Print Version December 6th, 2005
Whenever Jesus starts talking about sheep all I can think of is mint sauce. I know I’m supposed to be thinking warm, woolly thoughts about care and concern, finding and feeding. But deep down what I think is ‘gravy’—why is Jesus comparing me to an animal being fattened for the slaughter? I don’t want to be a farm animal. I don’t want anyone eyeing me up for the table, nicely roasted with a sprig of mint on the side.
That’s the problem with words—you speak them meaning one thing but they get heard in ways you couldn’t imagine.
Saint Nicholas has accrued some strange stories on the way to becoming Santa Claus. One of the early ones places him, against the evidence, at the Council of Nicea. Once, when Bishop Arius was expounding his views, Saint Nick couldn’t contain himself and punched Arius in the face. He was thrown into prison but released the following day after the bishops were visited in dreams by the Virgin Mary telling them he meant well—it was only love for her son that made Nicholas so rough with heretics.
Then there’s the benevolent Nicholas. There’s the story of the three sisters too poor to have a dowry. Their father was on the verge of selling the eldest to make ends meet when Saint Nick got wind of it and quietly threw a bag of gold in the window while they were sleeping. The young girl married and moved on but still the family struggled and the father started eyeing up the next oldest for sale. Again, in Nicholas threw a bag of gold and another happy marriage was made. But by now the man of the house is seeing a pattern. He lets it be known the youngest daughter is on the market and then lies in wait through the night to catch the mystery gold flinger. In flies the gold and a chase ensues through the streets ending up with a breathless bishop and a properly penitent father. And this time the story gets its happy ending.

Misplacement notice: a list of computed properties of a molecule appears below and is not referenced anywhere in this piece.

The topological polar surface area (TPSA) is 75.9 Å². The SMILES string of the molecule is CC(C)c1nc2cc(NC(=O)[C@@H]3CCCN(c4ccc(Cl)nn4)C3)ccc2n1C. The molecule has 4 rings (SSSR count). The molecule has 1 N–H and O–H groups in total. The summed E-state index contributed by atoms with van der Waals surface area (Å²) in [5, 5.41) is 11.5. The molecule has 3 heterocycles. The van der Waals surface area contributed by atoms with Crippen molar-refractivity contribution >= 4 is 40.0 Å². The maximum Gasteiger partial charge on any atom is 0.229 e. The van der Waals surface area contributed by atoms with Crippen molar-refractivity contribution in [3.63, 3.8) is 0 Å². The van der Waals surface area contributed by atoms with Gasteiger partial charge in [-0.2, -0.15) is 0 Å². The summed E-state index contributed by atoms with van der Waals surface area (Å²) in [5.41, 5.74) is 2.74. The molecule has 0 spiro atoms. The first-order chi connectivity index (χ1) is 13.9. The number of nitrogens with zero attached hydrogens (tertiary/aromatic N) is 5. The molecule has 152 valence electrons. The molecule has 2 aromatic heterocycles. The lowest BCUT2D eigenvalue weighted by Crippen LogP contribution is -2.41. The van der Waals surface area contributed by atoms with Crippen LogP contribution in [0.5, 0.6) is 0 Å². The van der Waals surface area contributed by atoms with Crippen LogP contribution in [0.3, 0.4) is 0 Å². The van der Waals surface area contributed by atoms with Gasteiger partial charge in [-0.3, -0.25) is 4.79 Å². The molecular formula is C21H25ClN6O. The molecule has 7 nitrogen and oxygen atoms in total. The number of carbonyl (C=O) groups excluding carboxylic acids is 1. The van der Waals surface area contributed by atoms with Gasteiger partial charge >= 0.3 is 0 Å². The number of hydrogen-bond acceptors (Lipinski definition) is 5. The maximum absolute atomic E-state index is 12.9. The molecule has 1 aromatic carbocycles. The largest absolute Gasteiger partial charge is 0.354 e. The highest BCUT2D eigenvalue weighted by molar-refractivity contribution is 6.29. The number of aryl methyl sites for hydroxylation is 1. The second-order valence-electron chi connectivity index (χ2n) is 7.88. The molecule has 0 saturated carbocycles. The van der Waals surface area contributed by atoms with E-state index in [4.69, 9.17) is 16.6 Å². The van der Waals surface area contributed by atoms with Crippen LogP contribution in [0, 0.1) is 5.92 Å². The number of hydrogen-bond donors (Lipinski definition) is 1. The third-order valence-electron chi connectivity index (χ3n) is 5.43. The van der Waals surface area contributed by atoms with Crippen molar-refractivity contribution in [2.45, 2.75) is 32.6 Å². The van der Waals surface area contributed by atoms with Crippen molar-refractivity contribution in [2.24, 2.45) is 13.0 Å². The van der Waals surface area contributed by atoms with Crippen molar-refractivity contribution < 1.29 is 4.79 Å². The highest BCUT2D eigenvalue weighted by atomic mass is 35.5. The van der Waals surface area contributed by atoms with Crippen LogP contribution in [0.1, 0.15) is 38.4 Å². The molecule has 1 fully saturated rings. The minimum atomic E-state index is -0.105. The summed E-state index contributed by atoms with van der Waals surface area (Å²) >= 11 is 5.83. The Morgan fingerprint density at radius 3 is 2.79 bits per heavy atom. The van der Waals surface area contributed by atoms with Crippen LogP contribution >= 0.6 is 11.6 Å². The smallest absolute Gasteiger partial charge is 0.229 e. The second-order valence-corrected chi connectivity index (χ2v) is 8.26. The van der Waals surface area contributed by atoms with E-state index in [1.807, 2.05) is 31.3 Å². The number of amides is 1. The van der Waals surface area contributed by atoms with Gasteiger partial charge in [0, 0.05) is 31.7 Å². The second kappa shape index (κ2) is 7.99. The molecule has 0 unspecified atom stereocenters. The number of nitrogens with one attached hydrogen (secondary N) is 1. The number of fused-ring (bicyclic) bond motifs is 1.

The saint’s icons show him with three bags or balls of gold—from which pawnbrokers get their sign—but a later story says they are the heads of three children caught and murdered and stuffed in a pickle barrel by a wicked innkeeper. Saint Nicholas comes calling and receives lavish hospitality from the landlord but before the saint will tuck into his dinner he asks for a pickle with it. It’s better than Columbo. The saint in magic mode resurrects the children and the baddie gets his comeuppance. … Though in some versions the three children grow up to be ruffians and murderers themselves.
Maybe that’s the root of other stories about St Nick in which he rounds up naughty children and takes them away in his sack to be drowned.
So who is he, Saint Nicholas? Hitter of heretics? Benefactor of poor? Wonder worker? Scourge of naughty boys? Or red and round usurper of Father Christmas? And why am I wasting your time with these tangled tales?
Who knows the meaning of any life till all the stories have been told? But are nothing more than the sum of the stories told about us? Nicholas must be squirming in heaven on days like this, protesting it wasn’t like that, that’s not what happened, that’s not me. Or at least he would if it wasn’t for God knowing him through and through and telling his story truly, deeply. That’s something we all have to look forward to, that and the look on God’s face as he tells it.